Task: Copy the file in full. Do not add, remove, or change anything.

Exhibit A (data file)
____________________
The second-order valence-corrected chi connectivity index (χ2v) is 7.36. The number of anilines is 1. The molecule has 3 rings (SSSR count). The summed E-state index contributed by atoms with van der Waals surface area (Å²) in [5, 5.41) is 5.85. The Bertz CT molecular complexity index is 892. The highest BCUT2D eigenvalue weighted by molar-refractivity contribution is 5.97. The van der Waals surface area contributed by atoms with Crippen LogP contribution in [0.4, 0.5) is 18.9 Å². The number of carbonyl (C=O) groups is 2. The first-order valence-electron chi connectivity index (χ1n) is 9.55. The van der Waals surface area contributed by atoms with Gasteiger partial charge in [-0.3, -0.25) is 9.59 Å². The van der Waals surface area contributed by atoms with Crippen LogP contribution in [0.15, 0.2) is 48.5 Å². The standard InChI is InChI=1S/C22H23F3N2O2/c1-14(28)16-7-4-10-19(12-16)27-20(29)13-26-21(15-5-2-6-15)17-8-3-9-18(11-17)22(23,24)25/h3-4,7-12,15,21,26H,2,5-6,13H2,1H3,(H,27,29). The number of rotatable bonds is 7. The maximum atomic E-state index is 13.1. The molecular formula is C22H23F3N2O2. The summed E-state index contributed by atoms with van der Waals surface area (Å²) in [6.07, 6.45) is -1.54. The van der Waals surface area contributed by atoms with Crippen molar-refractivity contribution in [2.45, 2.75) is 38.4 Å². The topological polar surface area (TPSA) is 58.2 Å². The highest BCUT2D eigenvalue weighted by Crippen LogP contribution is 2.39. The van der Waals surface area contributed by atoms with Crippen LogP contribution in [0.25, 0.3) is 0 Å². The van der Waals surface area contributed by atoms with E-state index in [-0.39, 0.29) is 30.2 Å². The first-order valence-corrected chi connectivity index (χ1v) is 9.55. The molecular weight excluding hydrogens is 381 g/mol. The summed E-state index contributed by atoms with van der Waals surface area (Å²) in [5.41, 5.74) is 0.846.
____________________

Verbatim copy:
The second-order valence-corrected chi connectivity index (χ2v) is 7.36. The number of anilines is 1. The molecule has 3 rings (SSSR count). The summed E-state index contributed by atoms with van der Waals surface area (Å²) in [5, 5.41) is 5.85. The Bertz CT molecular complexity index is 892. The highest BCUT2D eigenvalue weighted by molar-refractivity contribution is 5.97. The van der Waals surface area contributed by atoms with Crippen LogP contribution in [0.4, 0.5) is 18.9 Å². The number of carbonyl (C=O) groups is 2. The first-order valence-electron chi connectivity index (χ1n) is 9.55. The van der Waals surface area contributed by atoms with Gasteiger partial charge in [-0.3, -0.25) is 9.59 Å². The van der Waals surface area contributed by atoms with Crippen LogP contribution in [0.15, 0.2) is 48.5 Å². The standard InChI is InChI=1S/C22H23F3N2O2/c1-14(28)16-7-4-10-19(12-16)27-20(29)13-26-21(15-5-2-6-15)17-8-3-9-18(11-17)22(23,24)25/h3-4,7-12,15,21,26H,2,5-6,13H2,1H3,(H,27,29). The number of rotatable bonds is 7. The maximum atomic E-state index is 13.1. The molecular formula is C22H23F3N2O2. The summed E-state index contributed by atoms with van der Waals surface area (Å²) in [6.07, 6.45) is -1.54. The van der Waals surface area contributed by atoms with Crippen molar-refractivity contribution in [2.45, 2.75) is 38.4 Å². The topological polar surface area (TPSA) is 58.2 Å². The highest BCUT2D eigenvalue weighted by Crippen LogP contribution is 2.39. The van der Waals surface area contributed by atoms with Crippen LogP contribution in [0.25, 0.3) is 0 Å². The van der Waals surface area contributed by atoms with E-state index in [-0.39, 0.29) is 30.2 Å². The first-order valence-corrected chi connectivity index (χ1v) is 9.55. The molecular weight excluding hydrogens is 381 g/mol. The summed E-state index contributed by atoms with van der Waals surface area (Å²) in [5.41, 5.74) is 0.846.